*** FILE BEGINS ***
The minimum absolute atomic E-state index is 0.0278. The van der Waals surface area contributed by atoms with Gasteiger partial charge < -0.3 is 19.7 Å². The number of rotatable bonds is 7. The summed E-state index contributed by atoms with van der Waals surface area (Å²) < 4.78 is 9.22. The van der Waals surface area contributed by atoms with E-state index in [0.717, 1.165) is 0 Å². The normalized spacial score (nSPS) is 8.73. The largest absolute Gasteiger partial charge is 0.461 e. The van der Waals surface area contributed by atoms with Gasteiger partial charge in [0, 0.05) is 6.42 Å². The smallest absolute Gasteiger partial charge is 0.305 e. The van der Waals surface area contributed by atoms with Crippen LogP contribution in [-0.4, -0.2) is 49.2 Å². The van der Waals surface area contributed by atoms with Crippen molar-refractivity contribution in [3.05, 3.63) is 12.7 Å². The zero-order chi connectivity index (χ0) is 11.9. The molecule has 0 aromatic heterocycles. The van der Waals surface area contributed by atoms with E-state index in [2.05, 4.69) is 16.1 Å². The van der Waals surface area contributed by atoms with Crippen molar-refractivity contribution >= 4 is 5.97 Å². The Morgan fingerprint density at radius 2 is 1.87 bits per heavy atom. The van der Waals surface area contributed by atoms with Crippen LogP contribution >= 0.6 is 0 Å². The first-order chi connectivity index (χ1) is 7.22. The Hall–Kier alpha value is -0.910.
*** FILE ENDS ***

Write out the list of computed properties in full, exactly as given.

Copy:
The minimum absolute atomic E-state index is 0.0278. The van der Waals surface area contributed by atoms with Gasteiger partial charge < -0.3 is 19.7 Å². The number of rotatable bonds is 7. The summed E-state index contributed by atoms with van der Waals surface area (Å²) < 4.78 is 9.22. The van der Waals surface area contributed by atoms with E-state index in [0.717, 1.165) is 0 Å². The normalized spacial score (nSPS) is 8.73. The largest absolute Gasteiger partial charge is 0.461 e. The van der Waals surface area contributed by atoms with Gasteiger partial charge in [0, 0.05) is 6.42 Å². The smallest absolute Gasteiger partial charge is 0.305 e. The van der Waals surface area contributed by atoms with Crippen LogP contribution in [-0.4, -0.2) is 49.2 Å². The van der Waals surface area contributed by atoms with Crippen molar-refractivity contribution in [3.05, 3.63) is 12.7 Å². The zero-order chi connectivity index (χ0) is 11.9. The molecule has 0 aromatic heterocycles. The van der Waals surface area contributed by atoms with E-state index in [2.05, 4.69) is 16.1 Å². The van der Waals surface area contributed by atoms with Crippen molar-refractivity contribution >= 4 is 5.97 Å². The Morgan fingerprint density at radius 2 is 1.87 bits per heavy atom. The van der Waals surface area contributed by atoms with Crippen LogP contribution >= 0.6 is 0 Å². The first-order chi connectivity index (χ1) is 7.22. The Hall–Kier alpha value is -0.910.